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Important Message from Queensland Health - Measles case on Gold Coast sparks alert

Queensland Health is urging anyone who was at Q1 on the Gold Coast on 8 April, or who attended the DHL 2011 Australian Surf Life Saving Championships at Kurrawa Beach or the McDonalds restaurant in Marine Parade, Labrador on 9 April to be on the alert for symptoms of measles.

This follows confirmation of a measles case in a person who had visited these locations on those days while infectious.

Gold Coast Public Health Medical Officer, Dr Don Staines, said the person had no history of travel and was thought to have acquired the infection somewhere on the Gold Coast last month.

“We urge anyone who was at Q1 or who attended the surf lifesaving carnival on Kurrawa Beach, or visit the McDonalds restaurant in Labrador on those days, to ensure they are protected against measles and to seek medical advice if they develop symptoms,’ Dr Staines said.

Measles is one of the most infectious of all communicable diseases, and can be acquired in public places if infectious people are present. Measles is spread by tiny droplets through coughing and sneezing. The virus can last for several hours in the environment.

The initial symptoms are fever, lethargy, runny nose, moist cough and sore and red eyes, followed a few days later by a blotchy red rash. The rash starts on the face then becomes widespread.”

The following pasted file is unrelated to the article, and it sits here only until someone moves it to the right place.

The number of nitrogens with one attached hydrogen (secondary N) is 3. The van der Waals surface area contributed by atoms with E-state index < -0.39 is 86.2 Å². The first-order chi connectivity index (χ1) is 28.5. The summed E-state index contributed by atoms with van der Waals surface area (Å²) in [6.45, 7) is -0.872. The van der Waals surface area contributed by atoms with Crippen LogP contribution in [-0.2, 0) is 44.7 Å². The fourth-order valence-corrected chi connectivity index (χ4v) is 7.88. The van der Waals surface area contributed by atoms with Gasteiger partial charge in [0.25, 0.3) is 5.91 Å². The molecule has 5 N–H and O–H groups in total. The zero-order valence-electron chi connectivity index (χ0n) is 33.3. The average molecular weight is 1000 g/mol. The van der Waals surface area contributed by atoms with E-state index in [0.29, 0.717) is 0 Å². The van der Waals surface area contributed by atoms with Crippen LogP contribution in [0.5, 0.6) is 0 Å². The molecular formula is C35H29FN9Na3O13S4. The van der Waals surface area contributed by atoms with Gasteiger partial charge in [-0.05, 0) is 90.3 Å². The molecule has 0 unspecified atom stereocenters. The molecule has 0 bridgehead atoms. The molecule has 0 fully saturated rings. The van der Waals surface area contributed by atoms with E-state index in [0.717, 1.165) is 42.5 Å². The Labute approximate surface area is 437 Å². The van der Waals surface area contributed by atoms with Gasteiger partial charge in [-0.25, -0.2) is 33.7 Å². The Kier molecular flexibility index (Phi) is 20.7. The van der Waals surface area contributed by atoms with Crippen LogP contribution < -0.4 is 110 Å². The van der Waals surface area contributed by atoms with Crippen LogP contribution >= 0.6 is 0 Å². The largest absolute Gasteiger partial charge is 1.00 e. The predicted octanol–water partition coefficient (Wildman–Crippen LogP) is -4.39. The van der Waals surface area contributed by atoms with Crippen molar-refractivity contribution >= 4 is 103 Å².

Dr Staines said symptoms usually started around 10 days after infection but sometimes longer.

“Anyone who develops measles-like symptoms within the next week or two should contact their GP for advice,” he said.

“It’s very important to call the medical practice first to say you could have measles, so that staff can take precautions to avoid spreading the disease to others.”

Dr Staines said Queensland Health recommended anyone born during or since 1966, who had not had two documented doses of measles, mumps, rubella (MMR) vaccine or had proven measles, to visit their local GP for a free extra vaccination.

“Measles can be very distressing for those affected, and complications can include pneumonia or encephalitis (inflammation of the brain) and occasionally death,” he said.

“It can be a severe illness even in otherwise healthy adolescents and young adults.

Queensland Health will continue to actively investigate this case and do whatever it can to prevent further transmission.”

For more information on the measles virus, people should contact their local GP or call Queensland Health’s phone line 13 HEALTH (13 43 25 84).

Download the Queensland Health media release here.


Media contact: 3234 1439